Successful therapy for chronic diseases affecting the posterior segment of the eye requires sustained drug concentrations at the site of action for extended periods of time. To achieve this, it is necessary to use high systemic doses or frequent intraocular injections, both associated with serious adverse effects. In order to avoid these complications and improve patient's quality of life, an experimental study has been conducted on the preparation of a new generation of biodegradable poly(D,L-lactide-co-glycolide) (50:50) (PLGA) polymer microspheres (MSs) loaded with Dxm, vitamin E and/or human serum albumin (HSA). Particles were prepared according to a S/O/W encapsulation method and the 20–40 μm fraction was selected. This narrow size distribution is suitable for minimally invasive intravitreal injection by small calibre needles.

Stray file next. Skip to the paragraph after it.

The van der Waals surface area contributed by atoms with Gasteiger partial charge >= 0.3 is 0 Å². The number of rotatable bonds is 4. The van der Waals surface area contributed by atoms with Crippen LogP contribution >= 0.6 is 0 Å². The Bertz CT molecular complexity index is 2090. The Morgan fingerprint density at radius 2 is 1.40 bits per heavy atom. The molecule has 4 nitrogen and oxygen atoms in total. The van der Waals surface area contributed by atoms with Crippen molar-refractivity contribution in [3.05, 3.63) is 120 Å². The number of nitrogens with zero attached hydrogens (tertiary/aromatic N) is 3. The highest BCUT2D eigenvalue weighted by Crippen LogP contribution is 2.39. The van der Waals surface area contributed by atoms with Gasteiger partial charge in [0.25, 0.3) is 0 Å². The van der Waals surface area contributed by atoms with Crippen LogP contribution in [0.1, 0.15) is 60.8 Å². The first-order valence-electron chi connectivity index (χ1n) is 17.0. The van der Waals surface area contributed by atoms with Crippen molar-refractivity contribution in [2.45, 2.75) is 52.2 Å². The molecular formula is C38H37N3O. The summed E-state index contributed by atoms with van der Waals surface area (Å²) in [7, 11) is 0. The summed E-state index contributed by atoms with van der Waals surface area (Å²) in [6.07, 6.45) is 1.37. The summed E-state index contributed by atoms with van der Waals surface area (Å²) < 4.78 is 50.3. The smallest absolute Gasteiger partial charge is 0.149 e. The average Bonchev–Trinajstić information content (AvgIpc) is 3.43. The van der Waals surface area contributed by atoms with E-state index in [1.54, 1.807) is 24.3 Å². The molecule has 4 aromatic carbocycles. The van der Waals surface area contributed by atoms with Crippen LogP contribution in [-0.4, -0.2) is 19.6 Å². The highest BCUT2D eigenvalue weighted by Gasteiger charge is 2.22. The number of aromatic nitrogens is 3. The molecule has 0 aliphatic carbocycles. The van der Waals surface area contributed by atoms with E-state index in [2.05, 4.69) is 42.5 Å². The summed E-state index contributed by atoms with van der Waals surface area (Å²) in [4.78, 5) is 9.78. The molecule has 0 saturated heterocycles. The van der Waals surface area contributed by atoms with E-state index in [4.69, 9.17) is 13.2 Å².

Characterisation of the MSs showed high Dxm loading and encapsulation efficiency (> 90%) without a strong interaction with the polymer matrix, as revealed by DSC analysis. MSs drug release studies indicated a small burst effect (lower than 5%) during the first five hours and subsequently, drug release was sustained for at least 30 days, led by diffusion and erosion mechanisms. Dxm release rate was modulated when solid state HSA was incorporated into MSs formulation. SDS-PAGE analysis showed that the protein maintained its integrity during the encapsulation process, as well as for the release study. MSs presented good tolerance and lack of cytotoxicity in macrophages and HeLa cultured cells. After 12 months of storage under standard refrigerated conditions (4 ± 1 °C), MSs retained appropriate physical and chemical properties and analogous drug release kinetics. Therefore, we conclude that these microspheres are promising pharmaceutical systems for intraocular administration, allowing controlled release of the drug.